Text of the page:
Many States, including Wisconsin, have laws that require an employer to give an employee a copy of his or her employee file (or “personnel file”) upon request.
In some situations, a request for a personnel file is a mundane, harmless and bureaucratic event. Maybe you’ve worked for an employer for ten years, and every January you ask the HR person for a copy of your personnel file for your own record-keeping purposes. If this is the case, there will be no eyebrows raised with your token request.
However, if you’re an employee in a dispute with your employer/manager, and you’re thinking of requesting a copy of your personnel file, that is a different matter.
If you’re in that situation, you may be thinking thoughts like this:
- “I want to see my write-ups and all the other notes that management has been keeping on me.”
- “I want to see the case the employer is building on me, so I know what I’m dealing with, and maybe I can build my own case. Heck, maybe I will take legal action.”
Before you request the file, however, have you thought about how your request will be interpreted by the employer?
Know this: your request is not just a request, it is also a message that you send. A personnel file request, to an employer, is a signal. That signal may or may not raise the employer’s eyebrows, but the signal will be examined for its meaning.
It is not rare for an employer to get a personnel file request, but it is also not common. I’d bet that, when most employers do get personnel file requests, a sizable portion of those requests are by employees who have a dispute with the employers, and who want to look for dirt, so to speak.
Whatever the reason, I can tell you that when an employee requests his or her personnel file– especially, in the midst of a dispute — an employer will often interpret that request to be a shot across the bow. That is, an employer will often assume you have thoughts like those above, and assume you may be preparing for a legal action, whether or not that’s the case.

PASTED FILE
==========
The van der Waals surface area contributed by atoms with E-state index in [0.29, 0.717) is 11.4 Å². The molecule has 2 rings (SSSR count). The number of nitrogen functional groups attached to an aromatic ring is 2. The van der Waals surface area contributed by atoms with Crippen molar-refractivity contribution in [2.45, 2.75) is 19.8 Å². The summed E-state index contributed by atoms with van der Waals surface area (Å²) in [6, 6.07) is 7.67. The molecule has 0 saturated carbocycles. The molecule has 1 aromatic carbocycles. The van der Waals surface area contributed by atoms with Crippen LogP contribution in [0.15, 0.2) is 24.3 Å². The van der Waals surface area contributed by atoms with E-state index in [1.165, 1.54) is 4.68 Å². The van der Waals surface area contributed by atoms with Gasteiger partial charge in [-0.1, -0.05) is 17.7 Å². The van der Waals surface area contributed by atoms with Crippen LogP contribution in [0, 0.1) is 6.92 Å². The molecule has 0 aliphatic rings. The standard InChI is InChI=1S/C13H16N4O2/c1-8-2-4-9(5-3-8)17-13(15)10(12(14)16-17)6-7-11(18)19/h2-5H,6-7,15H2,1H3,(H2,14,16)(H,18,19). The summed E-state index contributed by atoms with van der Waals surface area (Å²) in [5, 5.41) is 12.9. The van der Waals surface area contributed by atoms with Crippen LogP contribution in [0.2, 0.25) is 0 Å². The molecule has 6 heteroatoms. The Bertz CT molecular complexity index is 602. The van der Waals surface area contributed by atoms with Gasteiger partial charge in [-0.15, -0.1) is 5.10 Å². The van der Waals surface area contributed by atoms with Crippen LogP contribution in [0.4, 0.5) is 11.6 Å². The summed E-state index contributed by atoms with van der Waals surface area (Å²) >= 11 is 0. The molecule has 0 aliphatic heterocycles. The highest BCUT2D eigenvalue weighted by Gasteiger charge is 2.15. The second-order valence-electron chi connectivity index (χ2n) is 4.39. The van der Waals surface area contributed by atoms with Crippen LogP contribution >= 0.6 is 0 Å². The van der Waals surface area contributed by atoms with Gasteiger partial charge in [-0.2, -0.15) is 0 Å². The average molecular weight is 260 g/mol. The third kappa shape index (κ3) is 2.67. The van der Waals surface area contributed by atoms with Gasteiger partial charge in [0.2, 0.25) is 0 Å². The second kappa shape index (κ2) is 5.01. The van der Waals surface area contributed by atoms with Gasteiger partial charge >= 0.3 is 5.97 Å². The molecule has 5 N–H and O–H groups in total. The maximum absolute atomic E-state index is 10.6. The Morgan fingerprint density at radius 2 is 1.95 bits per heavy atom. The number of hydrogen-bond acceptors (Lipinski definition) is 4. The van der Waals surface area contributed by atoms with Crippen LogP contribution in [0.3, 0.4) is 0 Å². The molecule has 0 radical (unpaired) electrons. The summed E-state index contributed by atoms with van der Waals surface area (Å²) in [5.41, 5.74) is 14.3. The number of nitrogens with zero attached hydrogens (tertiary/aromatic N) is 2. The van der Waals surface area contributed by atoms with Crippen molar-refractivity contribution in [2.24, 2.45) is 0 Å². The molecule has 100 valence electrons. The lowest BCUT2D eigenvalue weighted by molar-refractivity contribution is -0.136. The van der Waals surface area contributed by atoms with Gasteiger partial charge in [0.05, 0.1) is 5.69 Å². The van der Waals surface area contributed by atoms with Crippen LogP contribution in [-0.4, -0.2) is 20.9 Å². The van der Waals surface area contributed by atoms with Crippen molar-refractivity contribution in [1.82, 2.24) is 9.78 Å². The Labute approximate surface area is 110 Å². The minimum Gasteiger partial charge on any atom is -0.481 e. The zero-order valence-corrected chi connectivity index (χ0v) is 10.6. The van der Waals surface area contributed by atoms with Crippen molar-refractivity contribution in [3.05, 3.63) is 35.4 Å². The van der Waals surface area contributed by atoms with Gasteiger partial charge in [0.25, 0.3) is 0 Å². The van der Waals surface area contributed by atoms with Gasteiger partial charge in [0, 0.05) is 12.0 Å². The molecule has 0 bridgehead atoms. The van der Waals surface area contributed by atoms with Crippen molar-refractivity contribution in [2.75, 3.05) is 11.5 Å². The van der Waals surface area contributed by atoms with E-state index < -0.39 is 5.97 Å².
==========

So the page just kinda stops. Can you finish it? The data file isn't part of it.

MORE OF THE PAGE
If you’re having trouble at work, before you request your personnel file, you should consider these things:
(1) Who will hear my request? Will they tell any person(s) I’m having a dispute with? Really?
(2) How will my personnel file request likely be interpreted by the people who learn of the request?
(3) How are those people likely to react based on their interpretations? Will they get even angrier with me? Will they get to work on cover-your-b#tt activities, and be careful to hide evidence or intentions going forward?
(4) How helpful to me are the documents in the personnel file likely to be? Do I know what documents should be in there? Do I think the employer will actually provide them? And if the employer actually provides helpful documents as I anticipate, how helpful will they be? Will they help me negotiate better terms or work conditions with my employer? Will they help me to start a lawsuit? Did a lawyer tell me that?
(5) In weighing the potential advantages of getting personnel file documents versus the potential disadvantages of the employer’s reaction, is it better to request the personnel file or not? If yes, when is the best timing and manner to do so?
These are some important factors that all too often go unexamined by a dispute-immersed employee who is about to make a personnel file request. Considering these things will help you better understand what message the personnel file request may send, what effects the request may have, and ultimately, whether it’s a good idea to make the request at this time.